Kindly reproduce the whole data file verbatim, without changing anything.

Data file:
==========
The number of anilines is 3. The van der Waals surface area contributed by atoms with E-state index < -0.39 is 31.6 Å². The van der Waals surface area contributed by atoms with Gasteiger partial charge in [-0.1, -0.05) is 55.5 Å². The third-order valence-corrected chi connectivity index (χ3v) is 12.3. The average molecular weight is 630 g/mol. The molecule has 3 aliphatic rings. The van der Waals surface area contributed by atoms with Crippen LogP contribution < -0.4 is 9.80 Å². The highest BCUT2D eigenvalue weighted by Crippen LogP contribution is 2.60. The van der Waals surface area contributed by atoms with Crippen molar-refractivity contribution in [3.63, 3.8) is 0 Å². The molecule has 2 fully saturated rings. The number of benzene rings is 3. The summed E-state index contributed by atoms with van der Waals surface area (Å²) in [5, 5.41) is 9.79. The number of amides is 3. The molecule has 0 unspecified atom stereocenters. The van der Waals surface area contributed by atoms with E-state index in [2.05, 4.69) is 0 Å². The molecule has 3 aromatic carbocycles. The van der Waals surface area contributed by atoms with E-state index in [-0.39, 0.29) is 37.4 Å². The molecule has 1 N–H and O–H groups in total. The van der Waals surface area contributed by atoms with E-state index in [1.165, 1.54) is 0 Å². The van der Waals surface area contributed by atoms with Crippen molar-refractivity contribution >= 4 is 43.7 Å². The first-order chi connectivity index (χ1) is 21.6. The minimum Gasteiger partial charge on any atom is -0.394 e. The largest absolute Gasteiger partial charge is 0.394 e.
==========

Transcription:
The number of anilines is 3. The van der Waals surface area contributed by atoms with E-state index < -0.39 is 31.6 Å². The van der Waals surface area contributed by atoms with Gasteiger partial charge in [-0.1, -0.05) is 55.5 Å². The third-order valence-corrected chi connectivity index (χ3v) is 12.3. The average molecular weight is 630 g/mol. The molecule has 3 aliphatic rings. The van der Waals surface area contributed by atoms with Crippen LogP contribution < -0.4 is 9.80 Å². The highest BCUT2D eigenvalue weighted by Crippen LogP contribution is 2.60. The van der Waals surface area contributed by atoms with Crippen molar-refractivity contribution in [3.63, 3.8) is 0 Å². The molecule has 2 fully saturated rings. The number of benzene rings is 3. The summed E-state index contributed by atoms with van der Waals surface area (Å²) in [5, 5.41) is 9.79. The number of amides is 3. The molecule has 0 unspecified atom stereocenters. The van der Waals surface area contributed by atoms with E-state index in [2.05, 4.69) is 0 Å². The molecule has 3 aromatic carbocycles. The van der Waals surface area contributed by atoms with E-state index in [-0.39, 0.29) is 37.4 Å². The molecule has 1 N–H and O–H groups in total. The van der Waals surface area contributed by atoms with E-state index in [1.165, 1.54) is 0 Å². The van der Waals surface area contributed by atoms with Crippen molar-refractivity contribution >= 4 is 43.7 Å². The first-order chi connectivity index (χ1) is 21.6. The minimum Gasteiger partial charge on any atom is -0.394 e. The largest absolute Gasteiger partial charge is 0.394 e.